Background: A finite projective plane has point-line duality, and affine planes lack it. You can get a projective plane by adding a "line at infinity," and this is reversible.
Years ago I stumbled across this in constructing a counterexample to a graph conjecture, and I never found out if it was something people had realized or used before:
We can also recover point-line duality from an affine plane by just deleting one of the parallel classes of lines. <cont...>
"...now lastly, set \(x=10\), ..."
#proofinatoot that if a finite poset has a unique maximal \(x\), then \(x\) is maximum.
If not, there is a \(y_1||x\). \(y_1\) is not maximal, so there is \(y_2>y_1\); we cannot have \(y_2<x\), else transitivity would give \(y_1<x\), and we cannot have \(y_2>x\) because \(x\) is maximal, so \(y_2||x\). Continuing, we build a chain \(y_1<y_2<\dotsb\) (with \(y_i||x\) for all \(i\)), contradicting finiteness.
(This proof also suggests a construction of an infinite poset without the property.)
You MUST play AI Dungeon 2, a text adventure game run by a neural net.
@nickwalton00 built it using @OpenAI's huge GPT-2-1.5B model, and it will respond reasonably to just about anything you try. Such as eating the moon.
"Can you throw the bones for me?" the young woman asked.
"What is your concern?" said the witch.
"I don't fit."
A common concern among the young, but... The witch threw the bones and read them. "You must change, to stay who you are."
"Who I... " The young man blinked. "Oh!"
#MicroFiction #TootFic #SmallStories
Anyone else on mathstodon doing #AdventOfCode? If there's enough of us, would it be worth setting up a private leaderboard?
I've been playing "binary sudoku". You have a 2nx2n grid, with some 0s and 1s and you have to fill it in according to some rules:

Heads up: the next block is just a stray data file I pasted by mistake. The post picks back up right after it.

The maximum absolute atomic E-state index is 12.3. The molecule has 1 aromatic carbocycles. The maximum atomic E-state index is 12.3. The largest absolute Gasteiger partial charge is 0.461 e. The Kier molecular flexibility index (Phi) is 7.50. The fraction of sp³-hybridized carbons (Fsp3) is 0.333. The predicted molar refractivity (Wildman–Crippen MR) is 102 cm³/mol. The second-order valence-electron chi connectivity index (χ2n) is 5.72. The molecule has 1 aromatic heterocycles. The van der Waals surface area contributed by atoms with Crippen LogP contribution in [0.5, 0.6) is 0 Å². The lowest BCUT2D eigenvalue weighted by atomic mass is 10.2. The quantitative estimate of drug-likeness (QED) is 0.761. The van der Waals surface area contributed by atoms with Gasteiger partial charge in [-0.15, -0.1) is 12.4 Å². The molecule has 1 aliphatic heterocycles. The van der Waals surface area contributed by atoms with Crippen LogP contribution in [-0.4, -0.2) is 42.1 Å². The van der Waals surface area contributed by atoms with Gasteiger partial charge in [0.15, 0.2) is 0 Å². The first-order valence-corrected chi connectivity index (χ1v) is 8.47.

* each row and column has equal number of 0s and 1s
* no row or column has a run of three 0s or 1s
* no pair of rows is the same
* no pair of columns is the same
conjecture: there must be a pair of rows (or columns) that are "inverse" i.e. a pair of strings s t where s[i]=/=t[i] for all i.
I can see a boring case analysis proof but is there an "at a glance" proof?
Bechdelgrams illustrate of whether a movie passes the Bechdel test: https://boingboing.net/2019/11/24/bechdelgrams-are-beautiful.html
A nice use of color to highlight the information you're looking for in a social network: Here, the network consists of interactions between characters in a film, and the women and conversations not about men are given distinctive colors to show the test criteria: does the film have at least two named female characters, who speak to each other, about something other than men?
New blog post: Reconfiguring 3-colorings, https://11011110.github.io/blog/2019/11/25/reconfiguring-3-colorings.html
Great insight, does your website fit on a floppy disk? 💾
Mine doesn't (yet), not sure how to cut back on size on @GoHugoIO@twitter.com w/ academic theme
What is a p value? And what's wrong with them? @david_colquhoun explained all in issue 02! http://chalkdustmagazine.com/features/the-perils-of-p-values/
Probing some mathematical minds here: how novel is this way of solving a general quadratic equation \(x^2 + Bx + C = 0\)? Kinda looks like a corollary of "completing the square", or am I mistaken?
3blue1brown on numberphile, with a dart game that connects to (spoiler, but it's in the title too) higher dimensions:
longread, mathematical, web
"My God, It’s Full of Dots!" Wonderful long essay at bit-player with well placed (and paced) interactive components (source cod and all)
(Also a ridiculous commenter.)
Costume victory: One daughter is the Lunar Lander, one an astronaut. This makes me giddy. I hope their candy sample return containers overflow.
I'm sure many of you have seen this, it's a couple of years old - there's a sort of lattice of quadrilaterals (a square is a rectangle is a parallelogram etc) but it's a bit ugly if you stick to standard named ones. Here a "kitoid" is introduced to make a really beautiful diagram
But it got me thinking, is there any well defined sense in which these categories are exhaustive (for convex quads)? And if so how many are there for n-gons
In his latest alphabet entry "Platonic" (https://nebusresearch.wordpress.com/2019/10/24/my-2019-mathematics-a-to-z-platonic/) @nebusj writes that "it was obvious" that eight equal charged particles free to move on a sphere would space themselves out into the vertices of a cube. But sadly, in this case, the obvious is false. According to https://en.wikipedia.org/wiki/Thomson_problem they form a square antiprism instead.
Combinatorist (esp. graph theorist) turned Data Scientist
A Mastodon instance for maths people. The kind of people who make \(\pi z^2 \times a\) jokes.
\) for inline LaTeX, and
\] for display mode.